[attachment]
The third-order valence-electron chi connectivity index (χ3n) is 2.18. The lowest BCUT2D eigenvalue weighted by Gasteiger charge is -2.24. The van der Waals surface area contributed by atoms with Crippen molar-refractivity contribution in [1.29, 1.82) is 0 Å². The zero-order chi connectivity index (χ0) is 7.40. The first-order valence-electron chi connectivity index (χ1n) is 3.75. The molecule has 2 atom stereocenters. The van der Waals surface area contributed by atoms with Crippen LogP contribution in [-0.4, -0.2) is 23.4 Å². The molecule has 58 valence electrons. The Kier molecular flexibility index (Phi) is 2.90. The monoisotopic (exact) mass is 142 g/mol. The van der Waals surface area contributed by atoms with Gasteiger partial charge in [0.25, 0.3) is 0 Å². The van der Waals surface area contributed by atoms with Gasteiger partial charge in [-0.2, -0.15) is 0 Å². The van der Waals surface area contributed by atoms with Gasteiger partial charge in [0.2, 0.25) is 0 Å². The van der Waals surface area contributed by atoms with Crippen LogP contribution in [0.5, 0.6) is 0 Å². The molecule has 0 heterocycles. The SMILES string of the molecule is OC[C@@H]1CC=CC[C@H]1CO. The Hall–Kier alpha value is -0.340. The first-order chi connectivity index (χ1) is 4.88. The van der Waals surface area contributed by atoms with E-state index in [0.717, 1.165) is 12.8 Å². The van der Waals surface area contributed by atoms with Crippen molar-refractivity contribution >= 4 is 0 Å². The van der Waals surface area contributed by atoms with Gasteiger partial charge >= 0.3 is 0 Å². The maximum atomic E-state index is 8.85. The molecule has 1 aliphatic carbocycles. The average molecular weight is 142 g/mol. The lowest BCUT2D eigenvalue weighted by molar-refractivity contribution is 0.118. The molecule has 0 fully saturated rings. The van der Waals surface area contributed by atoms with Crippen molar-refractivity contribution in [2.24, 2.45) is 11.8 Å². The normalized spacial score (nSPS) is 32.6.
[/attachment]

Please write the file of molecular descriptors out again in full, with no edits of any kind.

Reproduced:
The third-order valence-electron chi connectivity index (χ3n) is 2.18. The lowest BCUT2D eigenvalue weighted by Gasteiger charge is -2.24. The van der Waals surface area contributed by atoms with Crippen molar-refractivity contribution in [1.29, 1.82) is 0 Å². The zero-order chi connectivity index (χ0) is 7.40. The first-order valence-electron chi connectivity index (χ1n) is 3.75. The molecule has 2 atom stereocenters. The van der Waals surface area contributed by atoms with Crippen LogP contribution in [-0.4, -0.2) is 23.4 Å². The molecule has 58 valence electrons. The Kier molecular flexibility index (Phi) is 2.90. The monoisotopic (exact) mass is 142 g/mol. The van der Waals surface area contributed by atoms with Gasteiger partial charge in [0.25, 0.3) is 0 Å². The van der Waals surface area contributed by atoms with Gasteiger partial charge in [-0.2, -0.15) is 0 Å². The van der Waals surface area contributed by atoms with Gasteiger partial charge in [0.2, 0.25) is 0 Å². The van der Waals surface area contributed by atoms with Crippen LogP contribution in [0.5, 0.6) is 0 Å². The molecule has 0 heterocycles. The SMILES string of the molecule is OC[C@@H]1CC=CC[C@H]1CO. The Hall–Kier alpha value is -0.340. The first-order chi connectivity index (χ1) is 4.88. The van der Waals surface area contributed by atoms with E-state index in [0.717, 1.165) is 12.8 Å². The van der Waals surface area contributed by atoms with Crippen molar-refractivity contribution >= 4 is 0 Å². The van der Waals surface area contributed by atoms with Gasteiger partial charge >= 0.3 is 0 Å². The maximum atomic E-state index is 8.85. The molecule has 1 aliphatic carbocycles. The average molecular weight is 142 g/mol. The lowest BCUT2D eigenvalue weighted by molar-refractivity contribution is 0.118. The molecule has 0 fully saturated rings. The van der Waals surface area contributed by atoms with Crippen molar-refractivity contribution in [2.24, 2.45) is 11.8 Å². The normalized spacial score (nSPS) is 32.6.